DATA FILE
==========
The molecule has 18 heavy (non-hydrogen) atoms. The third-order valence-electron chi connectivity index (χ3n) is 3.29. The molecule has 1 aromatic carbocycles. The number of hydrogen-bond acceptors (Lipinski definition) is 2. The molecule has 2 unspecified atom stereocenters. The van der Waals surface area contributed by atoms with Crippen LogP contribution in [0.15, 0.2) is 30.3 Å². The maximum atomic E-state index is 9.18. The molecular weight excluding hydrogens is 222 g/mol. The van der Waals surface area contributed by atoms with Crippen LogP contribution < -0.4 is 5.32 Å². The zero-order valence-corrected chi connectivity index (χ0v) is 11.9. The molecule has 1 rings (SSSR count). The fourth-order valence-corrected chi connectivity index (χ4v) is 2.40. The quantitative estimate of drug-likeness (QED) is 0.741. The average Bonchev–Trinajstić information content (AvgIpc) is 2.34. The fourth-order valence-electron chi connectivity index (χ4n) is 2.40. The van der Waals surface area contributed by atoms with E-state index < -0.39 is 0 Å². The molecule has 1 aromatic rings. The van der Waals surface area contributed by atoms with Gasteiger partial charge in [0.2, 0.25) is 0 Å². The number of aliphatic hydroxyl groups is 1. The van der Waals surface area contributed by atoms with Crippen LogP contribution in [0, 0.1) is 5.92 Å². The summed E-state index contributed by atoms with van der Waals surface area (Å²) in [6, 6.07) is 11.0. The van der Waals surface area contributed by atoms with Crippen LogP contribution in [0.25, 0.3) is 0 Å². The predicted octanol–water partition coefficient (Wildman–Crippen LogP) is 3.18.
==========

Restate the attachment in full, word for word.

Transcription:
The molecule has 18 heavy (non-hydrogen) atoms. The third-order valence-electron chi connectivity index (χ3n) is 3.29. The molecule has 1 aromatic carbocycles. The number of hydrogen-bond acceptors (Lipinski definition) is 2. The molecule has 2 unspecified atom stereocenters. The van der Waals surface area contributed by atoms with Crippen LogP contribution in [0.15, 0.2) is 30.3 Å². The maximum atomic E-state index is 9.18. The molecular weight excluding hydrogens is 222 g/mol. The van der Waals surface area contributed by atoms with Crippen LogP contribution < -0.4 is 5.32 Å². The zero-order valence-corrected chi connectivity index (χ0v) is 11.9. The molecule has 1 rings (SSSR count). The fourth-order valence-corrected chi connectivity index (χ4v) is 2.40. The quantitative estimate of drug-likeness (QED) is 0.741. The average Bonchev–Trinajstić information content (AvgIpc) is 2.34. The fourth-order valence-electron chi connectivity index (χ4n) is 2.40. The van der Waals surface area contributed by atoms with E-state index < -0.39 is 0 Å². The molecule has 1 aromatic rings. The van der Waals surface area contributed by atoms with Gasteiger partial charge in [0.2, 0.25) is 0 Å². The number of aliphatic hydroxyl groups is 1. The van der Waals surface area contributed by atoms with Crippen LogP contribution in [0, 0.1) is 5.92 Å². The summed E-state index contributed by atoms with van der Waals surface area (Å²) in [6, 6.07) is 11.0. The van der Waals surface area contributed by atoms with Crippen LogP contribution in [0.25, 0.3) is 0 Å². The predicted octanol–water partition coefficient (Wildman–Crippen LogP) is 3.18.